[indent]Here’s Spillane’s article about the “amateur” GAA
I’ve had 3 cash offers to coach
AS A PLAYER I could endure any amount of pain on the field of play. In contrast, as a private citizen, I find it increasingly difficult to endure the pain being inflicted on the general population by successive governments.
Last week we experienced more of the same courtesy of Messrs Howlin and Noonan, who were merely following the dictats issued by Angela Merkel, the ECB and their cronies in Brussels. It is very much a case of death by a thousand cuts. I’m not an economist, but I think we’re missing something here. Surely when we have little money in our pockets and are almost at rock bottom in terms of morale, a policy of austerity is not the way forward. It’s like taking the few coins out of a beggar’s bowl and telling him that the only way to improve his lot is to cut back!
Anyway, when I look around and see all the spongers in Irish society operating in the black economy I wonder what is the point in trying to be a model citizen. And what has all this got to do with the GAA? Well, I came face to face with the GAA’s flourishing black economy last week, when I received three phone calls from different people all posing the same question. The callers wondered whether, in the wake of my retirement from teaching, I might be interested in managing a GAA team. Incidentally, all three calls
originated in Cork - one from a senior club and two from junior sides.
Now I haven’t the slightest interest in becoming a club coach, but I wanted to satisfy my own curiosity and do a bit of on-the-spot research, so I asked all the callers what was on offer. I was informed that the ‘going rate’ for a club coach at junior level in Cork is €80 per session, while a coach at senior level can command a €100 a session. All payments are made in cash! I was assured that given my high profile I could command a bigger fee.
The conversations merely confirmed what everybody in the GAA already knows; that the black economy is flourishing in the association. The club managerial circuit is not a bad nixer for anyone looking to cash in, as the more training sessions a coach
organises the more he earns. One of my callers informed me of the case of one team coach who had managed three different teams this season; two in Cork and one in Kerry. Better still, he organised numerous challenge games between the different teams he managed. So he was able to claim ‘double pay’ on these occasions. As they say, nice work if you can get it.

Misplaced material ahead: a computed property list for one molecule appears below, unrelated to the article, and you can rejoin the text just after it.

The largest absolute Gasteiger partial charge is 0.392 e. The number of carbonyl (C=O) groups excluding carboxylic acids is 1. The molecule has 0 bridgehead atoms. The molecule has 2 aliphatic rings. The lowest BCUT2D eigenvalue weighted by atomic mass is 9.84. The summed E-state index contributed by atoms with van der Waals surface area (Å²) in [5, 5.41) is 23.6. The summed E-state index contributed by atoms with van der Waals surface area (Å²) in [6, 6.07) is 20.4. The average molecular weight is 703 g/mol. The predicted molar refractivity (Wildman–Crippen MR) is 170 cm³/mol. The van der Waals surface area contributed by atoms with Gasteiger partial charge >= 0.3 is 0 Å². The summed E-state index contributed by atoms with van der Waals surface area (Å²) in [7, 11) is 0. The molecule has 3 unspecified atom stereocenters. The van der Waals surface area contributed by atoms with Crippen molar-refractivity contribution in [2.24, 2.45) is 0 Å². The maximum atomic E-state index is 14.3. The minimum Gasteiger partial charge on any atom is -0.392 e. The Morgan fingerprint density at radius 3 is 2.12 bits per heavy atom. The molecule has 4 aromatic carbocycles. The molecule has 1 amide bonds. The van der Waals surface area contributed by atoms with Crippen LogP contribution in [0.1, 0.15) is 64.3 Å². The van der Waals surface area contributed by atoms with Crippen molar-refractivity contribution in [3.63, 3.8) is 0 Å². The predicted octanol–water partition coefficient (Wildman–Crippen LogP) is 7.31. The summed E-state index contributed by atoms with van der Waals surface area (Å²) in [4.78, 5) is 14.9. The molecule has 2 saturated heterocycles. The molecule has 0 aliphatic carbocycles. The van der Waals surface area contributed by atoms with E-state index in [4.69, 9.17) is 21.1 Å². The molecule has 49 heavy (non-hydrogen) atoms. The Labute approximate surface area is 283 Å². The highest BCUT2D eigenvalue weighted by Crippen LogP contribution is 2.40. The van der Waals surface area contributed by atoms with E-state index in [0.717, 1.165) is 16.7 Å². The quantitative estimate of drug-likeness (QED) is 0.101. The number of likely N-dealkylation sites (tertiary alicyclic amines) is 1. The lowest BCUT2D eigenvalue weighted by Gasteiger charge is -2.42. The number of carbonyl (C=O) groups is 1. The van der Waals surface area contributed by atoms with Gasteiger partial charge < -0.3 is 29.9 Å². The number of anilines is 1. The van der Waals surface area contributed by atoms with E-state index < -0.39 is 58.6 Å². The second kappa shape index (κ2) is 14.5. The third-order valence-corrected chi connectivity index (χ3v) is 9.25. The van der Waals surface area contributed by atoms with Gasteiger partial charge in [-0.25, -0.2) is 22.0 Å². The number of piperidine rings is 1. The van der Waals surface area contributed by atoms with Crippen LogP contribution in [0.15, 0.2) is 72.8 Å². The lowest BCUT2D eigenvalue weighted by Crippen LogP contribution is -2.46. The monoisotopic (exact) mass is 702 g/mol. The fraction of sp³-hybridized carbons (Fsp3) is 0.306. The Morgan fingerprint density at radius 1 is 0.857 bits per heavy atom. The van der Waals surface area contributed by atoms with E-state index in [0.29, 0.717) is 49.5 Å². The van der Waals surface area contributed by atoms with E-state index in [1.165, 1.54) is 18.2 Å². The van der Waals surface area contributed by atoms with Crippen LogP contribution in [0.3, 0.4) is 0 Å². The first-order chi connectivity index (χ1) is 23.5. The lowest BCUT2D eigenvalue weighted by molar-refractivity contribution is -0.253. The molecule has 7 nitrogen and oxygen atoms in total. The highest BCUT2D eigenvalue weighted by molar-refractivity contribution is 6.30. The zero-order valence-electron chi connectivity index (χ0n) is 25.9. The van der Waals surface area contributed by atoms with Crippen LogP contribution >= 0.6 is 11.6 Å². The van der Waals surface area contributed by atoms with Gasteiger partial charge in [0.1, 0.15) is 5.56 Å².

On a related theme, I’ve been told certain inter-county managers have cottoned on to a new gravy train during the closed season; they either conduct training sessions or give motivational talks to club teams still involved in the championship.
One prominent inter-county manager was picking up a reported €700 a night for conducting training sessions at a club this autumn; the team are no longer involved in the championship! We already know that some intercounty managers are paid. However, there is much greater abuse at club level, where hundreds of thousands of hard-earned GAA money is handed over annually to these mercenaries.
More than any other issue, the payment of managers at inter-county and club level drives me mad. Furthermore, I hold these individuals responsible for much of the ills of Gaelic football. They have too much power and they are costing far too much. As a direct result of the negative tactics they deploy they are responsible for destroying what could be the beautiful game of Gaelic football.
Worse still, they have assembled what Mick O’Dwyer recently termed a “big bunch of gurus” and incorporated them into bloated managerial set-ups, which is driving many county boards into debt. It is time to cry halt.[/indent]